21 Facts About Rush's '2112' On Its 42nd Anniversary

Here are 21 things you might not know about Toronto band Rush’s epic fourth studio album, 2112, which came out 42 years ago:

1. After the lackluster sales of their previous album, a concept record called Caress of Steel, Rush’s label urged them not to do another concept album, but the trio ignored them.

2. Drummer Neil Peart wrote all the lyrics on the album except for the song “Tears,” which singer Geddy Lee penned, and “Lessons,” for which guitarist Alex Lifeson did the lyrics.

3. Peart credits “the genius of Ayn Rand” in the liner notes. Her book Anthem has many similarities to 2112 and Peart added the credit to avoid any legal issues. However, the association to Rand, an idol of many conservatives, had people labeling rush as right-wing extremists.

4. “Tears” is the first Rush song to feature an outside musician. Keyboardist Hugh Syme, who appears on many of the group’s tracks, was brought in to put a multi-tracked Mellotron string and flute part on the song.

5. Syme also created the cover art for 2112, which includes the first appearance of The Starman, an image the band’s fans have adopted as a logo. Peart once told Creem magazine about the emblem explaining: “All it means is the abstract man against the masses. The red star symbolizes any collectivist mentality.”

6. The song “2112,” which is made up of seven parts, together is 20 minutes and 33 seconds long, making it the band’s longest song.

7. The storyline in 2112 actually begins in the not-too-distant future – the year 2062, when a galaxy-wide war put all planets under the rule of the Red Star of the Solar Federation.

8. Lee and Lifeson created the spoken section of “2112” by playing around with a tape recorder.

9. At the end of “Overture,” Lifeson plays a piece of Tchaikovsky’s “1812 Overture.” 1812, of course, is 300 years before 2112.

10. The only words in “Overture” are “and the meek shall inherit the Earth,” a biblical verse. It’s up for interpretation how that plays into the album's concept, but some believe it symbolizes the rise of the Solar Federation.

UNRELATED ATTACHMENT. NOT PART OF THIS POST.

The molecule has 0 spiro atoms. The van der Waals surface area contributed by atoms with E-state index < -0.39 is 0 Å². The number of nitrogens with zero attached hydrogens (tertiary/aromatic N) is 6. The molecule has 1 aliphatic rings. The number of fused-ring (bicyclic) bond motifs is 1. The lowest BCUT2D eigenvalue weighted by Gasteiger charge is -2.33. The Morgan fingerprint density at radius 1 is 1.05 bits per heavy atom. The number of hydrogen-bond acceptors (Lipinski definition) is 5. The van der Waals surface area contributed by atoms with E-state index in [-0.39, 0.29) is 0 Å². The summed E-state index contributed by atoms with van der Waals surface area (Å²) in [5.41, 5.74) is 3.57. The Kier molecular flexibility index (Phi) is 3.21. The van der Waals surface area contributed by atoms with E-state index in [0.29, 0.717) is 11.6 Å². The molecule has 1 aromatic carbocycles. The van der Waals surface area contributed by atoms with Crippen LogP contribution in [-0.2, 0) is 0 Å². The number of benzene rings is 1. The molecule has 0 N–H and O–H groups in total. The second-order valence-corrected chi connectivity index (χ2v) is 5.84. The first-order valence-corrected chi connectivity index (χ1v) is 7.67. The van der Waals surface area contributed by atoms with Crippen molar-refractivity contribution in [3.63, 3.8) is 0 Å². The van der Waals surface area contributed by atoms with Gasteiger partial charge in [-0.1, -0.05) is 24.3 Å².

11. The sci-fi sounds in the beginning of the “2112” suite were created with an ARP Odyssey synthesizer.

12. The sung lyrics for the song “Discovery” include the line “sounds that build high like a mountain,” but the printed lyrics on the album have the line as “chords that build high like a mountain.”

13. Everything the story's hero has been told has come from The Priests of the Temples of Syrinx, and the second suite is titled “The Temples of Syrinx.” In Greek mythology, Syrinx is a water nymph. A syrinx is also birds’ vocal organs.

14. At the end of "2112," the message “Attention all planets of the Solar Federation” is heard three times, then “We have assumed control” is heard three times. The first phrase has seven words repeated three times, and seven times three is 21. The second phrase has four words said thrice, and four times three is 12, echoing the album title.

15. While the storyline’s ending is ambiguous, Peart meant for it to be a happy one that sees the people of the Solar Federation liberated.

16. “The Twilight Zone” was written and recorded in the same day.

17. In the 2003 movie School of Rock, Jack Black’s character assigns listening to 2112 as homework to one of his students. He suggests the boy plays close attention to Peart’s drumming.

18. 2112 is military time for 9:12. 9/12, or September 12, is Peart’s birthday.

19. 2112 is how December 21 is written in many countries. That is the day of the winter solstice, which has significant meaning in many cultures.

20. 2112 has been certified three-times platinum for sales over three-million copies.

21. 2112 was the band’s first record in the top 100 of the album charts, peaking at No. 61.

Original article by Dave Basner at iHeartRadio